Rupture of the Posteromedial Papillary Muscle Leading to Partial Flail of the Anterior Mitral Leaflet
An 86-year-old woman with a history of hypertension presented with acute onset of chest pain and evidence of shock (hypotension and tachycardia). For the preceding 2 weeks, she had been experiencing intermittent nausea and vomiting; proton pump inhibitors did not improve her symptoms. The ECG showed ST elevations in the inferior leads and ST depressions in leads V1 and V2, with reciprocal ST depressions in leads I and aVL, suggesting an acute inferoposterior infarction (Figure 1). Physical examination also revealed a new 2/6 holosystolic murmur at the apex and significant bilateral rales. She was taken emergently to the cardiac catheterization laboratory, where 100% thrombotic occlusion of the middle right coronary artery was revealed (Figure 2A). A left ventriculogram revealed severe (4+) mitral regurgitation with a normal-sized left atrium (Figure 2B). An intra-aortic balloon pump was placed, and she was transferred to the cardiac intensive care unit. A transthoracic echocardiogram revealed normal right and left ventricular size and function, with evidence of inferior and posterior wall hypokinesis. The estimated pulmonary artery systolic pressure was significantly elevated at 77 mm Hg. Most important, however, the echocardiogram confirmed both severe mitral regurgitation with rupture of the posteromedial papillary muscle and partial flail of the anterior mitral leaflet (Figure 3A through D; Movies I through III in the online-only Data Supplement). Unfortunately the patient's clinical status continued to worsen. She was deemed extremely high risk for surgery, and her healthcare proxy confirmed her do-not-resuscitate/do-not-intubate status. She expired several hours later despite maximal hemodynamic support.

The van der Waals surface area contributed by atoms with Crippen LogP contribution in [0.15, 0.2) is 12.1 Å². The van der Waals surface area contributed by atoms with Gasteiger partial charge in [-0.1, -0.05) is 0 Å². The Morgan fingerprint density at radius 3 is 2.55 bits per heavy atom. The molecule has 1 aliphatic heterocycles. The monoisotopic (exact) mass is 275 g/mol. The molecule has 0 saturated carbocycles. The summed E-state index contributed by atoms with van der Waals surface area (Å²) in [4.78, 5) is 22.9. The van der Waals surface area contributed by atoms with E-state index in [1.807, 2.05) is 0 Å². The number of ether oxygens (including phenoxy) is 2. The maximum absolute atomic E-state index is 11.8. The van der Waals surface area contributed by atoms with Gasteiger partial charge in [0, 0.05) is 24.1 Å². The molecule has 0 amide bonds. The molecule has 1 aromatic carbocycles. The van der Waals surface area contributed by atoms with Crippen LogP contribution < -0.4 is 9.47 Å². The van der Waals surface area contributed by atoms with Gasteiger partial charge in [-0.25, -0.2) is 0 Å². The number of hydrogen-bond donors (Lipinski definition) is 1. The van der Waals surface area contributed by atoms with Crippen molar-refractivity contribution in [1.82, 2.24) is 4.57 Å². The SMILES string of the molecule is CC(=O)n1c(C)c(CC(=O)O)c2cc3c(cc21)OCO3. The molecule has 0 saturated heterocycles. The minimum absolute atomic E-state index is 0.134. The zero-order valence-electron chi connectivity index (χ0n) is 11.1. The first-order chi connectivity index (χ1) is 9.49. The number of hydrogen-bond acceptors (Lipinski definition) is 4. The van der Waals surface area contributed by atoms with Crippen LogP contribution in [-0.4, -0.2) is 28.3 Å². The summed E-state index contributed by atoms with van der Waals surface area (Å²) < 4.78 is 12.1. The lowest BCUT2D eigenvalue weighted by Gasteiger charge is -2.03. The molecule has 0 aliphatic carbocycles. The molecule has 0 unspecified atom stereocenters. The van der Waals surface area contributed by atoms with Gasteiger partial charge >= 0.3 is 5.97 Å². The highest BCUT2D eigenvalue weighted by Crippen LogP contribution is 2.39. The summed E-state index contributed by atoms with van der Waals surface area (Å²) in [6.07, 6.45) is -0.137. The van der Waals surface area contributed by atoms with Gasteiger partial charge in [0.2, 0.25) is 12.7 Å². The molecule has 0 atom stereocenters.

Acute mitral regurgitation caused by papillary muscle rupture is a rare but life-threatening complication of myocardial infarction. Patients typically present with an inferior infarction with the right coronary artery as the culprit. They also tend to be older and have a preserved ejection fraction. Rupture typically occurs within 5 days of the infarct.1 It is postulated that the preserved contractility exerts increased stress on an already compromised papillary muscle, eventually leading to rupture.2
This case highlights the importance of understanding mitral valve anatomy. The valve itself comprises an anterior and a posterior leaflet. Valvular competence is maintained by the 2 papillary muscles (anterolateral and posteromedial) that are attached to the leaflets via the chordae tendinae. Typically, the anterolateral muscle is a single large structure, whereas the posteromedial muscle can have 1 to 3 heads.3 The 2 papillary muscles send chordae tendinae to both leaflets of the mitral valve; as a result, either leaflet can be affected by rupture of either papillary muscle. Blood supply to the anterolateral muscle is supplied by both the left anterior descending and circumflex arteries, whereas the posteromedial muscle is supplied only by the right coronary artery. Rupture of the posteromedial muscle is more common because of its single blood supply.4
Echocardiography is useful in the diagnosis of papillary muscle rupture with a sensitivity of 65% to 85%.4 Although it may be easy to identify prolapse or flail of the dysfunctional leaflet and the direction of the regurgitant jet on echocardiography, these findings do not reliably predict the affected papillary muscle, and direct visualization of the rupture is necessary for definitive diagnosis.
The online-only Data Supplement is available with this article at http://circ.ahajournals.org/cgi/content/full/123/9/1044/DC1.
- © 2011 American Heart Association, Inc.